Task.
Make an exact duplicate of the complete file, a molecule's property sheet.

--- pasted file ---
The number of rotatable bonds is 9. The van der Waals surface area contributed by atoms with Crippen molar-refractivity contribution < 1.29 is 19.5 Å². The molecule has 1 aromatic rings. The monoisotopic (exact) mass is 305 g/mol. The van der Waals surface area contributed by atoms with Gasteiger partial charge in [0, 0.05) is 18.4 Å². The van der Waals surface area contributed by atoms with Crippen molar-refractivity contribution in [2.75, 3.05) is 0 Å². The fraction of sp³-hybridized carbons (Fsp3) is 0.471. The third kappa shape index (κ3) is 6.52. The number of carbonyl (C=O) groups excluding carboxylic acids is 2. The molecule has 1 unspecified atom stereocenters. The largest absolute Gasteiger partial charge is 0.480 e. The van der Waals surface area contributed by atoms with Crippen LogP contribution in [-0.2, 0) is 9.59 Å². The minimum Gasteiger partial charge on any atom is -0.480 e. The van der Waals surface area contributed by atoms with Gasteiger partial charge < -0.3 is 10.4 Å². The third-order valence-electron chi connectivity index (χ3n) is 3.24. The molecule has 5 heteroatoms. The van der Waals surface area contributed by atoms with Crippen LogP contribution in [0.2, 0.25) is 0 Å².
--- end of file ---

The number of rotatable bonds is 9. The van der Waals surface area contributed by atoms with Crippen molar-refractivity contribution < 1.29 is 19.5 Å². The molecule has 1 aromatic rings. The monoisotopic (exact) mass is 305 g/mol. The van der Waals surface area contributed by atoms with Gasteiger partial charge in [0, 0.05) is 18.4 Å². The van der Waals surface area contributed by atoms with Crippen molar-refractivity contribution in [2.75, 3.05) is 0 Å². The fraction of sp³-hybridized carbons (Fsp3) is 0.471. The third kappa shape index (κ3) is 6.52. The number of carbonyl (C=O) groups excluding carboxylic acids is 2. The molecule has 1 unspecified atom stereocenters. The largest absolute Gasteiger partial charge is 0.480 e. The van der Waals surface area contributed by atoms with Crippen LogP contribution in [-0.2, 0) is 9.59 Å². The minimum Gasteiger partial charge on any atom is -0.480 e. The van der Waals surface area contributed by atoms with Gasteiger partial charge < -0.3 is 10.4 Å². The third-order valence-electron chi connectivity index (χ3n) is 3.24. The molecule has 5 heteroatoms. The van der Waals surface area contributed by atoms with Crippen LogP contribution in [0.2, 0.25) is 0 Å².